Methods of Growing Fruits and Vegetables Efficiently in Small Spaces
In a small garden, it is practical to grow vegetables in raised beds. Normally, this involves building a wood frame to hold the soil up to 10 inches above level ground but it also can involve just mounding the soil. These raised beds need to be narrow enough so that all parts of them can be reached from outside the bed since, once built, they should never be walked on. There are well tested and successful schemes for growing in raised beds such as “No-Till Gardening” and “Square Foot Gardening” which are described next but just using a raised bed with a lot of compost and staying off it goes a long way to success. Here is an article on managing garden soils and another on creating a new garden.
Often, problems with weeds discourages new gardeners. As long as you remember that the soil is full of dormant weed seeds and bringing them to the surface causes them to germinate you will win the battle. Here is some help dealing with weeds.
The Ontario Horticultural Association has produced a very useful booklet on rain barrels which can be downloaded from their site. Here is a video on creating swalesto intercept and hold runoff.
Sun and Soil
A successful and productive vegetable garden needs a lot of sun (at least 6 hours/day). It also must always remain moist and never dry, and never soggy. Almost all vegetables and fruit prefer neutral or basic soil, so if you have acidic soil you may have to add lime. It is the life in the soil that provides its fertility and tilth. For example, you can read here about 9 Ways to Help the Beneficial Fungi in Your Soil.
Encouraging Pollinators and Wildlife
You would be amazed at how much your production will depend on attracting pollinators to pollinate your crops and birds and other creatures to protect them from insects. For more information, read about 9 Ways You Can Help Bees and Other Pollinators at Home.
It is not necessary or desirable to dig your vegetable garden every year as is the custom of many home gardeners. Tillage destroys the natural layered structure of soil, causes problems with erosion and brings up dormant weed seeds. Once the garden is created in the first place, organic matter and mulch can be regularly added to the surface as it is decomposed and brought into the soil by organisms living there. This feeds the soil which in turn feeds the plants. Techniques for no-till gardening have been described by Ruth Stout and Masanobu Fukuoka. Another practical description of the technique is by Emilia Hazelip and is called Synergistic Gardening. Her gardens were made by taking soil from the paths and building narrow raised beds covered with mulch. Vegetables are planted by pulling away the mulch and replacing it after planting. The soil is never dug or walked on and high productivity is achieved without chemical fertilizers and with a fraction of the work of traditional methods. Once weeds have been removed for the first while, weeding in subsequent years is minimal. Water use is also reduced significantly. Another similar technique is called Lasagna Gardeningdescribed by Patricia Lanza. Her book has a subtitle “No Digging, No Tilling, No Weeding, No Kidding!” which about says it all.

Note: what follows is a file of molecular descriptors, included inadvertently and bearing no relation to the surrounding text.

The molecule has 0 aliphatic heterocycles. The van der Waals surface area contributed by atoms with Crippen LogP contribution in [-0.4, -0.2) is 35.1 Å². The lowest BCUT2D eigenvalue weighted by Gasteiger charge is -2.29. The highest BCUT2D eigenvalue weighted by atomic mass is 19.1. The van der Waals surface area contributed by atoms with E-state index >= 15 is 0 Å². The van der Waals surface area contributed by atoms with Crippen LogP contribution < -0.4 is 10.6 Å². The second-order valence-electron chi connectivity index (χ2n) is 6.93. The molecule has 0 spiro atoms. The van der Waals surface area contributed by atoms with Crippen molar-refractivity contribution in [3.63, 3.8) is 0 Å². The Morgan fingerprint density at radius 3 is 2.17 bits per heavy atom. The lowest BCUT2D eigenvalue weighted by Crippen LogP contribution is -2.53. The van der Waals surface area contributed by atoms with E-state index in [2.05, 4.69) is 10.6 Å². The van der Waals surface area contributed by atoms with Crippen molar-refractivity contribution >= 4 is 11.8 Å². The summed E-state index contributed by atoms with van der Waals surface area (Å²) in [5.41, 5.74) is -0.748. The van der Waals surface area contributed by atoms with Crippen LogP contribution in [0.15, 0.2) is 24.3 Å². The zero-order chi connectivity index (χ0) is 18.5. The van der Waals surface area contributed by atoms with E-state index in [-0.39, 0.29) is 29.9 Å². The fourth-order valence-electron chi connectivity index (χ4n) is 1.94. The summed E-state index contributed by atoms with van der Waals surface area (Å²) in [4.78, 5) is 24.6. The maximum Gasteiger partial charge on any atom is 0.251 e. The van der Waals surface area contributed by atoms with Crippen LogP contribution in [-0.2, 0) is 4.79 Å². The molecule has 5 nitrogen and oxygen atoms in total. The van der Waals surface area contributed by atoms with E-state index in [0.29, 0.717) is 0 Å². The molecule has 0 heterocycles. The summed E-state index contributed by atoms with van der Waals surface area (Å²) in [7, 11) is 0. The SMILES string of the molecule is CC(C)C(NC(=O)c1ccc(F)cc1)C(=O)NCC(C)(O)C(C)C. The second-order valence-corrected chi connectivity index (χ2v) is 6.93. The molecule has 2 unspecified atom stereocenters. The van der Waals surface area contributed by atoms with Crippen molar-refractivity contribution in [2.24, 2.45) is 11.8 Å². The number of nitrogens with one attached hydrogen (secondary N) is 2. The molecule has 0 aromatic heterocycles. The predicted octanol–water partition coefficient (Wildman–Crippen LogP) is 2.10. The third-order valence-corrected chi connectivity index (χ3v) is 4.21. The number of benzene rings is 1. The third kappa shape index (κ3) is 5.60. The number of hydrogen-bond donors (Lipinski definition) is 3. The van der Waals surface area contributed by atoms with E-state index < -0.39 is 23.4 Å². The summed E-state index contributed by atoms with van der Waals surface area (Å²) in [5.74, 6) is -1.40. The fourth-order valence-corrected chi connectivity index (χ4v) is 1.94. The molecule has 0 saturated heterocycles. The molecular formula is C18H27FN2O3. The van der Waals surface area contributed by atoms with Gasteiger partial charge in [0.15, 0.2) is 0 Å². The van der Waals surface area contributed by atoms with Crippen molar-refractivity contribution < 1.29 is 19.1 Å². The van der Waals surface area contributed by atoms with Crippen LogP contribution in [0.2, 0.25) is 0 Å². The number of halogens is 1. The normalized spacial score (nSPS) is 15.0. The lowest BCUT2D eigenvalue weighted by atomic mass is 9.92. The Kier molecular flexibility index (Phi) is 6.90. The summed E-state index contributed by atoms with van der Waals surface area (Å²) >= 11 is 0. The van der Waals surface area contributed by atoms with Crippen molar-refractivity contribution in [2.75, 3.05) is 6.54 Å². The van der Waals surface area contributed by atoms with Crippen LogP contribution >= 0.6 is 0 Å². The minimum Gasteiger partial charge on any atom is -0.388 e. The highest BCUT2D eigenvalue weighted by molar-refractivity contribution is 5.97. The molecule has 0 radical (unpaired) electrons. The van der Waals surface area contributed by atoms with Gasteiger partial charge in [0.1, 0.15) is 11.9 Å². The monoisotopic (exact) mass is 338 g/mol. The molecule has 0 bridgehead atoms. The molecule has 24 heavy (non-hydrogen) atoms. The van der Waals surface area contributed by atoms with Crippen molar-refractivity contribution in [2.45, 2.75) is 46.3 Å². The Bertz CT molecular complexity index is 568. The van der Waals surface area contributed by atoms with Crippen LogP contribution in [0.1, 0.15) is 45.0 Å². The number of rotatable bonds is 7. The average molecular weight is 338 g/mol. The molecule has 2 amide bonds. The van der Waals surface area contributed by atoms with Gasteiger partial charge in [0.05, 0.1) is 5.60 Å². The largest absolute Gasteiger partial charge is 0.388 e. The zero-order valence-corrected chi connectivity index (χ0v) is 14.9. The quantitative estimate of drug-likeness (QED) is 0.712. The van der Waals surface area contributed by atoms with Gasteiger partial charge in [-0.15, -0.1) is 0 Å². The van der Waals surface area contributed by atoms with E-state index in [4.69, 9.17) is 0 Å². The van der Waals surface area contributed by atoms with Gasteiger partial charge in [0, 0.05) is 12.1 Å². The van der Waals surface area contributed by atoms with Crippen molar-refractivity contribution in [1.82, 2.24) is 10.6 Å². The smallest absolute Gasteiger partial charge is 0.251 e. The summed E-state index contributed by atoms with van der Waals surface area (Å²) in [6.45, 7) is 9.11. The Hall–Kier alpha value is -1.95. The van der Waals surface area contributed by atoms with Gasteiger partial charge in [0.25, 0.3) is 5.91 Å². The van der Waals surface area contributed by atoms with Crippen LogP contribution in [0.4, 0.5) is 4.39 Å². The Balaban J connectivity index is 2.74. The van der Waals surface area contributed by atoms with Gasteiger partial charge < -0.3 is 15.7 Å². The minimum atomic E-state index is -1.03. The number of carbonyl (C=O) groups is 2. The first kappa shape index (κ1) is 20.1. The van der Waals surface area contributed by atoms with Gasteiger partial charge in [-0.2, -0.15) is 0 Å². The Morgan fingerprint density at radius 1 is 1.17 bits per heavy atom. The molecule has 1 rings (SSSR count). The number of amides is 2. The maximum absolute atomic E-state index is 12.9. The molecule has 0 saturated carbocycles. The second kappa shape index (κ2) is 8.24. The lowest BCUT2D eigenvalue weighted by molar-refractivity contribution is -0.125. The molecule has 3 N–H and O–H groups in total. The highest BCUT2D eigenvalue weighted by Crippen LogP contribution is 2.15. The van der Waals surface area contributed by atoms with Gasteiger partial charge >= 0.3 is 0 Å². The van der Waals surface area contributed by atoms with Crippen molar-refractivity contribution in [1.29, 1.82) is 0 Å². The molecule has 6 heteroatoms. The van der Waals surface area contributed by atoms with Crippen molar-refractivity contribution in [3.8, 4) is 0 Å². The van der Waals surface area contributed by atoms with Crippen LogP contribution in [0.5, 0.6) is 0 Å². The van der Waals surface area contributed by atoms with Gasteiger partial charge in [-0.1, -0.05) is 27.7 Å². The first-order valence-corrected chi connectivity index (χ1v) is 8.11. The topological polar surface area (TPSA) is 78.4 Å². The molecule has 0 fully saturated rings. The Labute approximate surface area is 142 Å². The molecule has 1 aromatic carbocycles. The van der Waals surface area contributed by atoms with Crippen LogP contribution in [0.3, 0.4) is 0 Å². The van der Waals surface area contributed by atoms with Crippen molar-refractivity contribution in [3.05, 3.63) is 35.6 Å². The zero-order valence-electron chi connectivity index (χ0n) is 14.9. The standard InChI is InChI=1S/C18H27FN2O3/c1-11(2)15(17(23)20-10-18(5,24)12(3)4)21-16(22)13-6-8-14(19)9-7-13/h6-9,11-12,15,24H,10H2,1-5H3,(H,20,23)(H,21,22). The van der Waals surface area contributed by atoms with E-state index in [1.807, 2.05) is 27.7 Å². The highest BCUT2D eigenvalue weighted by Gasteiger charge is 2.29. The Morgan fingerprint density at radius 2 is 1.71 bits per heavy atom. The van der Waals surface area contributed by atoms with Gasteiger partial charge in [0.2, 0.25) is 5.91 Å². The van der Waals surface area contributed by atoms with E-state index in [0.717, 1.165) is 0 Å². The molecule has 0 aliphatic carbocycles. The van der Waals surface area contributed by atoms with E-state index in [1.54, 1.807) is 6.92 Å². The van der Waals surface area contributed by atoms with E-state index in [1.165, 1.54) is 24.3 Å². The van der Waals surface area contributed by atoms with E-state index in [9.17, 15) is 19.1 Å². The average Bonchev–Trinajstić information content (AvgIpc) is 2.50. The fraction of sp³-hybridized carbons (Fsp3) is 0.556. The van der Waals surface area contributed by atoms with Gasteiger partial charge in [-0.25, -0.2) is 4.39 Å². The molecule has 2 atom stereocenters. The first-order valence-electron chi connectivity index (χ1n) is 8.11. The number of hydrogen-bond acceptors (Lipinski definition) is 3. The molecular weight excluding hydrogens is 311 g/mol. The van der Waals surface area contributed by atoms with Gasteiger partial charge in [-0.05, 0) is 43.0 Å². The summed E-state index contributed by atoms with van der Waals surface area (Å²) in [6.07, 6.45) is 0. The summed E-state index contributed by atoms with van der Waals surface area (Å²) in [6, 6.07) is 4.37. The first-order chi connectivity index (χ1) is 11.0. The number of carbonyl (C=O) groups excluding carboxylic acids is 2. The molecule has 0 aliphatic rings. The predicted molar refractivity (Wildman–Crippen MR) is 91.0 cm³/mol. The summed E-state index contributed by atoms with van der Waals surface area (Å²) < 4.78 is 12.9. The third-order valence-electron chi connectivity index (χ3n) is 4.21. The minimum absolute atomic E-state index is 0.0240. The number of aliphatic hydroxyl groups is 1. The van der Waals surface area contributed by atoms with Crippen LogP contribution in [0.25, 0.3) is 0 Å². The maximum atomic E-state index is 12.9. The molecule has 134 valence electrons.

Square Foot Gardening
Square-foot gardening is a raised bed technique made popular by Mel Bartholomew. It employs an blended growing medium mixed from two 4 cubic-foot bags of course vermiculite, one 3.9 cubic-foot bag of compressed peat moss, and 8 cubic feet of compost of four or five varieties. The mixture is thoroughly dampened before planting. This method essentially ignores the native soil, thereby eliminating many weeds and problems of poor soil quality. Every time there is a harvest a small addition of compost is made to maintain the fertility of the medium. Plants are sown or transplanted into a one foot square grid, marked on the surface of the raised bed with sticks. Plants are added to the squares according to their individual space needs. Mel claims that square foot gardening uses “20 percent of the space, 10 percent of the water, 5 percent of the seeds, and 2 percent of the work”.